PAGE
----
GTFS

Introduction#

This tutorial shows you how to refine your existing public transit (PT) simulation scenario with data in the General Transit Specification Format (GTFS) which is available for many regions. It is advisable to do the Public Transport Tutorial first.

The creation of PT simulation consists of three steps:

  1. Initial network requirements
  2. Finding a data source for GTFS
  3. Mapping GTFS data to the network

Initial network requirements#

Note

Using the osmWebWizard tool, may be the easiest way to get a network but the process works with every (geo referenced) SUMO network.

The process works best with a network which comes from OpenStreetMap. The network should contain edges for all traffic types (modes) you want to model and the relevant edge types. The script currently supports the following mapping:

  • tram -> railway.tram or highway.*|railway.tram
  • subway -> railway.subway
  • light_rail -> railway.light_rail
  • rail -> railway.rail
  • bus -> highway.*
  • ship -> ship

If the network does not contain edge types only a bus mapping is possible which will use all available edges.

For this tutorial we will use the readymade example network of Eichwalde.

Finding a data source for GTFS#

There are several sources for GTFS data usually on the website of you local transit agency. Some examples from Germany:

The GTFS file should be in zip format and contain at least routes.txt, stops.txt, stop_times.txt, trips.txt and calendar_dates.txt.

This tutorial uses the June 2016 dataset by VBB. You can either download the data or give the URL of the file directly to the script. To keep this tutorial stable, the file has been mirrored at https://sumo.dlr.de/daily/GTFS_VBB_Juni-Dezember-2016.zip.

Mapping GTFS data to the network#

If you have all the data available you need to decide on the date you want to model. The script cannot find a representative date by itself, you need to find one yourself. It is usually advisable to check the calendar for school (and other) holidays in advance.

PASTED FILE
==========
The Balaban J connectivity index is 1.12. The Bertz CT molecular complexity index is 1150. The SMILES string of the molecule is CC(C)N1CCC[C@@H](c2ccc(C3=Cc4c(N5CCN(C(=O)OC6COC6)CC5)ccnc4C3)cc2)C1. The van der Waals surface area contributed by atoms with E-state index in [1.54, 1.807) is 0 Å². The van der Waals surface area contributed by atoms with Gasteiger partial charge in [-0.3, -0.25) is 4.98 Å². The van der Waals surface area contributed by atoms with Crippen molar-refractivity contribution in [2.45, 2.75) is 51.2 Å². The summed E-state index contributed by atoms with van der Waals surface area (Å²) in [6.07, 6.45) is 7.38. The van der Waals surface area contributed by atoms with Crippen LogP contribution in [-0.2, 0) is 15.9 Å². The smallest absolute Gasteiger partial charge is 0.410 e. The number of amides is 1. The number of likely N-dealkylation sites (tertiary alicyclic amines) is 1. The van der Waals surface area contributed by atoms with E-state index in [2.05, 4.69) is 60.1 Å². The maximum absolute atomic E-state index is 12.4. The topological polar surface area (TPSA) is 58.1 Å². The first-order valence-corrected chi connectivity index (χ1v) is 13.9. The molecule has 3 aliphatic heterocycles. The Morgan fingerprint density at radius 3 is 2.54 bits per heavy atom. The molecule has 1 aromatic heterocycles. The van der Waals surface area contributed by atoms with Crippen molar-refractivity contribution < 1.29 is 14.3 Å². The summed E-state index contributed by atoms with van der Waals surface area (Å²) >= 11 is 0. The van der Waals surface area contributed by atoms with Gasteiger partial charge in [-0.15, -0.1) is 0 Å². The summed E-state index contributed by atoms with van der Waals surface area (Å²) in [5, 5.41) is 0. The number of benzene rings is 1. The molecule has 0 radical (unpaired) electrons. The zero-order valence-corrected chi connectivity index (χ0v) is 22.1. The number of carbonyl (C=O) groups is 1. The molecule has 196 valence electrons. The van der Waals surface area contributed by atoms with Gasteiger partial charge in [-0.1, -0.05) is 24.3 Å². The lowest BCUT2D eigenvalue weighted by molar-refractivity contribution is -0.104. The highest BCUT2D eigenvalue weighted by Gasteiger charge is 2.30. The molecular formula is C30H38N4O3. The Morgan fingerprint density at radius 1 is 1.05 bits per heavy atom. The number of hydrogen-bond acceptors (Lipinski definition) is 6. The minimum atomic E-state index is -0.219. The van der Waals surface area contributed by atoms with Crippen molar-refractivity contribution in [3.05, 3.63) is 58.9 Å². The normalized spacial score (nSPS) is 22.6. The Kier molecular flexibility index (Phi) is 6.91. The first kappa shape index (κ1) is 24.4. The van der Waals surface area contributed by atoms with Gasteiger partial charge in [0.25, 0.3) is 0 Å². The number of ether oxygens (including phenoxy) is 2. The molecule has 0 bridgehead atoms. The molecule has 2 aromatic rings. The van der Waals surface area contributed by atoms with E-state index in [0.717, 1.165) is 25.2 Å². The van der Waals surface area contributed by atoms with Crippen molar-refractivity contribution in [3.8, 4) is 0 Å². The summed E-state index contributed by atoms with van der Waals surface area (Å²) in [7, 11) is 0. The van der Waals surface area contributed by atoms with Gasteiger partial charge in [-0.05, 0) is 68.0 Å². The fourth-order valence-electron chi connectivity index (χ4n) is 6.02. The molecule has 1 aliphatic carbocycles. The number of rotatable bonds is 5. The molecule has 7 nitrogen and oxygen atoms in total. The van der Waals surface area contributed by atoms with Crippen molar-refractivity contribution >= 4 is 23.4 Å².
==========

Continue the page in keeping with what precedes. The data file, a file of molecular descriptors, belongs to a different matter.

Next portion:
For this tutorial we choose 13.07.2016 (a Wednesday).

If you have downloaded the network and the GTFS data (or have the URL) it is as easy as

tools/import/gtfs/gtfs2pt.py -n eichwalde.net.xml.gz --gtfs https://sumo.dlr.de/daily/GTFS_VBB_Juni-Dezember-2016.zip --date 20160713 --vtype-output pt_vtypes.xml

The script runs for about five minutes and generates several subdirectories but in the end it provides three output files:

  • pt_vtypes.xml
  • GTFS_VBB_Juni-Dezember-2016_publictransport.add.xml (defining the static routes and stops)
  • GTFS_VBB_Juni-Dezember-2016_publictransport.rou.xml (defining the single public transport vehicles)

The vtypes output generates very simple vehicle type definitions for the different public transport modes in use. You are encouraded to modify this file and adapt it to the real situation especially concerning capacity (number of seats) for the different modes. You may of course also use vehicle types from another source and skip this output.

In order to use them in a simulation you should pass them as additional files (not route files!) in the order given above.

sumo-gui -n eichwalde.net.xml.gz --additional pt_vtypes.xml,GTFS_VBB_Juni-Dezember-2016_publictransport.add.xml,GTFS_VBB_Juni-Dezember-2016_publictransport.rou.xml